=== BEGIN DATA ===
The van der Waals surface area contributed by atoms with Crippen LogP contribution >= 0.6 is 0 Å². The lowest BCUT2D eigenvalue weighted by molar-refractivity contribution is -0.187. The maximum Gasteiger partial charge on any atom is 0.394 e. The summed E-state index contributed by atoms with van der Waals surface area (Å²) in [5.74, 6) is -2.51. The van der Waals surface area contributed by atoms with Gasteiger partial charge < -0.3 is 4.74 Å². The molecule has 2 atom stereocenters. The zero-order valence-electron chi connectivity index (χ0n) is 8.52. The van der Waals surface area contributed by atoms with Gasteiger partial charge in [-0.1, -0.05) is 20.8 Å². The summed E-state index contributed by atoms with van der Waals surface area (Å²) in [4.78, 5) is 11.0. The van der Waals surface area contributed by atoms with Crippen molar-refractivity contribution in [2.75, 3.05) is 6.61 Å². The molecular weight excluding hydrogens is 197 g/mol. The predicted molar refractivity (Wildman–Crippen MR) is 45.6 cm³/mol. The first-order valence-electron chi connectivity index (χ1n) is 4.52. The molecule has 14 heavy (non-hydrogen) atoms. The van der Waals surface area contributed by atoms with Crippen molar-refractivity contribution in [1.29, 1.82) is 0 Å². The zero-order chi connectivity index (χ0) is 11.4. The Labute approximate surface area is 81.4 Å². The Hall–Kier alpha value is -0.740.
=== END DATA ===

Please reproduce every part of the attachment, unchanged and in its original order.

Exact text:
The van der Waals surface area contributed by atoms with Crippen LogP contribution >= 0.6 is 0 Å². The lowest BCUT2D eigenvalue weighted by molar-refractivity contribution is -0.187. The maximum Gasteiger partial charge on any atom is 0.394 e. The summed E-state index contributed by atoms with van der Waals surface area (Å²) in [5.74, 6) is -2.51. The van der Waals surface area contributed by atoms with Gasteiger partial charge < -0.3 is 4.74 Å². The molecule has 2 atom stereocenters. The zero-order valence-electron chi connectivity index (χ0n) is 8.52. The van der Waals surface area contributed by atoms with Gasteiger partial charge in [-0.1, -0.05) is 20.8 Å². The summed E-state index contributed by atoms with van der Waals surface area (Å²) in [4.78, 5) is 11.0. The van der Waals surface area contributed by atoms with Crippen molar-refractivity contribution in [2.75, 3.05) is 6.61 Å². The molecular weight excluding hydrogens is 197 g/mol. The predicted molar refractivity (Wildman–Crippen MR) is 45.6 cm³/mol. The first-order valence-electron chi connectivity index (χ1n) is 4.52. The molecule has 14 heavy (non-hydrogen) atoms. The van der Waals surface area contributed by atoms with Crippen molar-refractivity contribution in [1.29, 1.82) is 0 Å². The zero-order chi connectivity index (χ0) is 11.4. The Labute approximate surface area is 81.4 Å². The Hall–Kier alpha value is -0.740.